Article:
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Youth success a priority for Peel CAS

Peel CAS and local school boards sign Joint Protocol for Student Achievement - Youth involved with child welfare to benefit from partnership                                                         

Did you know that 46% of crown wards graduated from high school in Ontario in 2012/13, compared to the overall graduation rate of 83%? A new protocol, created through a partnership between CAS’s and school boards, is aiming to change this statistic and help youth involved with children’s aid societies achieve their educational potential.

“We want to ensure students receive the support and stability they need while in school,” says Rav Bains, Chief Executive Officer, Peel CAS. “The protocol development was led by the Crown Ward Educational Championship Team (CWECT) and facilitates improved communication between CASs and school boards as well as caregivers and students.”  

Geoff Katumba, Youth Success Coordinator with Peel CAS is excited about the impact this joint protocol will have on the youth he works with every day. “This protocol sets out practices and processes to give youth who are involved with the child welfare system the same educational opportunities as other students,” says Katumba. “It allows for agencies and schools to share information and will assist with students registering and transferring schools. Most importantly it supports student achievement.”

Children and youth involved in the child welfare face unique challenges including frequent moves, poor social connections, lack of identity in schools, the stigma of being in care, disrupted and lack of school supports which affect their educational success.

In March 2015, the Province released a provincial template, which was developed in consultation with educators, children’s aid and family and children’s services representatives and youth formerly in care. While the protocols are not mandated, the province has encouraged agencies to sign local agreements to ensure the best support for students. Peel CAS is one of 15 signatory agencies to sign the Joint Protocol for Student Achievement (JPSA) for Dufferin-Halton-Peel-Waterloo-Wellington regions. “We are very excited to partner with other organizations who all share a common goal of seeing youth succeed,” adds Katumba. 

Henry, a former youth in care feels that the Joint Protocol for Student Achievement is a big step in the right direction for helping youth succeed. “I’m excited about education and child welfare coming together to motivate youth in care to finish high school and pursue a post secondary education,” says Henry. Just 11 when he first became involved with Peel CAS, Henry is now 20 and has just completed his third year at Ryerson University in Criminology. “This collaboration is a big deal. I wish this protocol was around when I was going to high school. Now it’s not just your social worker worrying about your success but a partnership between the schools and the CAS to ensure all youth have equal opportunities to succeed in school.”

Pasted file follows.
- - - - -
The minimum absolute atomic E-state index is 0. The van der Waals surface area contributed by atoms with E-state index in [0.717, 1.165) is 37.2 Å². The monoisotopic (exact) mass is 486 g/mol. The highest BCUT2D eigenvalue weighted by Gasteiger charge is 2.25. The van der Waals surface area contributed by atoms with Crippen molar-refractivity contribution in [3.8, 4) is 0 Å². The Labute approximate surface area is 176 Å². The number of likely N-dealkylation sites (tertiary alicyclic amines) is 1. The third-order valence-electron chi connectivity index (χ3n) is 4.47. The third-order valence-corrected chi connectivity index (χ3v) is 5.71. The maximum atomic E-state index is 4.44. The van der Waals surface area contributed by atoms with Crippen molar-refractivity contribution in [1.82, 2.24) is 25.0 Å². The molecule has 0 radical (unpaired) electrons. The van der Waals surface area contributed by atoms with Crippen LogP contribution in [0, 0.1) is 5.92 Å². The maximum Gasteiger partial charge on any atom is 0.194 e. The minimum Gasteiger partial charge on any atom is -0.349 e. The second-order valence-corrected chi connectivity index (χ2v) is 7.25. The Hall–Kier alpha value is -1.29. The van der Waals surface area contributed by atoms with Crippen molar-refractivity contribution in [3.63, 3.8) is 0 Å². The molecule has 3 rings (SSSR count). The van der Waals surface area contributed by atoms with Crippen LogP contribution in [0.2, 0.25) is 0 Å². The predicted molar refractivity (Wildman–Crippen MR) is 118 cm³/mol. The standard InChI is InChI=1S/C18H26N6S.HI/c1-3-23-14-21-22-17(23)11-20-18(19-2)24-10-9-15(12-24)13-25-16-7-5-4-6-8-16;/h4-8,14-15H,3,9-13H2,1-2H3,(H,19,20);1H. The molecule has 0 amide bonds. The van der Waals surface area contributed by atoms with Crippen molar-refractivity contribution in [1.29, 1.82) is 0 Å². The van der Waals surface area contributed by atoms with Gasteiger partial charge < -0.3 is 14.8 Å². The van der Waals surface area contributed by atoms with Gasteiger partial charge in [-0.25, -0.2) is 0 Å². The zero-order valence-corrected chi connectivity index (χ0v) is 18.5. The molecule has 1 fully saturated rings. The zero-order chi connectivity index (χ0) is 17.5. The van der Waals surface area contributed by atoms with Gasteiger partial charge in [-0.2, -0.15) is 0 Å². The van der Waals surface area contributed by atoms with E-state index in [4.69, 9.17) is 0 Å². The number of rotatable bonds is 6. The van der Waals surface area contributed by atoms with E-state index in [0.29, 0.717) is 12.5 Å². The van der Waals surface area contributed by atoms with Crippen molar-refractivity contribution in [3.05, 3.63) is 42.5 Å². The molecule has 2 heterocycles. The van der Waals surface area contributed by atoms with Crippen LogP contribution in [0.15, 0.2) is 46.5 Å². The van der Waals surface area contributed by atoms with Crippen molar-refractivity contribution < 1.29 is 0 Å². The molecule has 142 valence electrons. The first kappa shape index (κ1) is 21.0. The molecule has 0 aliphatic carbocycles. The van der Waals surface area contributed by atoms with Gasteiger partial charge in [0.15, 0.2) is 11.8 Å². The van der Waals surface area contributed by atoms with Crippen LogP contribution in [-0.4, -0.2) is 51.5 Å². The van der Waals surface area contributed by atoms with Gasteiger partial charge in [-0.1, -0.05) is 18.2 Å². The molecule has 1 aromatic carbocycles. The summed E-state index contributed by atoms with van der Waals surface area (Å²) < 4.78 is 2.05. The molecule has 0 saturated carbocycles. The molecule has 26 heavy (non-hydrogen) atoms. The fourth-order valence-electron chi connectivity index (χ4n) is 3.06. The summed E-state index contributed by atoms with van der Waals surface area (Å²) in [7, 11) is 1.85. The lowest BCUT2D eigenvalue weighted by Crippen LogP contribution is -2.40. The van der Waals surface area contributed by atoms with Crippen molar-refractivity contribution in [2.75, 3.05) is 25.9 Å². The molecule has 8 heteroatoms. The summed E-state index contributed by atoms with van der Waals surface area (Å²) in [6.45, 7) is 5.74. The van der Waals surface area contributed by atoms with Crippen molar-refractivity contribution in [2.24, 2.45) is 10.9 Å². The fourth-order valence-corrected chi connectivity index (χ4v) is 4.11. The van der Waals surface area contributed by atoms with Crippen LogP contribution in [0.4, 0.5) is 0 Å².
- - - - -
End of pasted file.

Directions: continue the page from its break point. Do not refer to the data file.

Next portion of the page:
This summer Henry is aiming to work once again for the OACAS on the YouthCAN team as a program coordinator. In this role, he will help advocate for current and former youth within the child welfare system at a provincial level. “Ultimately I think we will see an increase in the number of youth involved with the child welfare system graduating from high school, which is what we all want.”

About Peel’s Crown Ward Education Championship Team

The Crown Ward Education Championship Team was created by the Ministry of Training Colleges and Universities in collaboration with Ministries of Education and Children and Youth Services, to increase  educational success of Crown Wards in Ontario. Members come from Children’s Aid Societies, Boards of Education and post secondary institutions and employment services. The Dufferin/Halton/Peel CWECT was formed in 2010 and has been instrumental in leading the development of the Joint Protocol for Student Achievement.

 

The full article is available here. 

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